Women in Science: Rediscovering the Accomplishments of Women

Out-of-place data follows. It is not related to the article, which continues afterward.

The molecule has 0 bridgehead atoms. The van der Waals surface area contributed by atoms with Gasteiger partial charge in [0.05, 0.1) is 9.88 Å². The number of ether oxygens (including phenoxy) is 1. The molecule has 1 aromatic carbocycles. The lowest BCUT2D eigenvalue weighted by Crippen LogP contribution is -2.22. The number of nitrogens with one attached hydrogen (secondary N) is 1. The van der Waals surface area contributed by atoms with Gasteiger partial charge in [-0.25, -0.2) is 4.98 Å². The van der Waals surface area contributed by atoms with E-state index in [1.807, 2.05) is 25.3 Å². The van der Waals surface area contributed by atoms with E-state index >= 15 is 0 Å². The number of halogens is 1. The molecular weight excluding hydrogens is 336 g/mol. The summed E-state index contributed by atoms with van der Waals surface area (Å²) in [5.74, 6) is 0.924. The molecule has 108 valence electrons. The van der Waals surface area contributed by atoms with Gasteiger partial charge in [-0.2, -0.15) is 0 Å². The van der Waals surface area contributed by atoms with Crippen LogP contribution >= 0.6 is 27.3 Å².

As early as the beginning of the fifteenth century, historians and scientists described the contributions of women scientists. From the late 1970s throughout the 1980s, and ever increasingly in the 1990s, primarily women authors have rediscovered the often-ignored achievements of women in science (see Fausto-Sterling, 1981; Rossiter, 1982; Keller, 1985; Ogilvie, 1986; Schiebinger, 1987; Alic, 1988; Bonta, 1991; Rosser, 1993; among many others). The discovery or rediscovery of these unheralded accomplishments of women in science indicate that distressingly frequently their contributions were deliberately erased or attributed to male colleagues (see Watson, 1968; Sayre, 1975; and Gribbin, 1985 as examples-again among many). Many people think women have entered science only in the twentieth century and that Marie Curie is the only woman scientist of note. Yet hardly anyone realizes that despite Marie Curie's two Nobel Prizes, she was denied membership in the all-male French Academic des Sciences.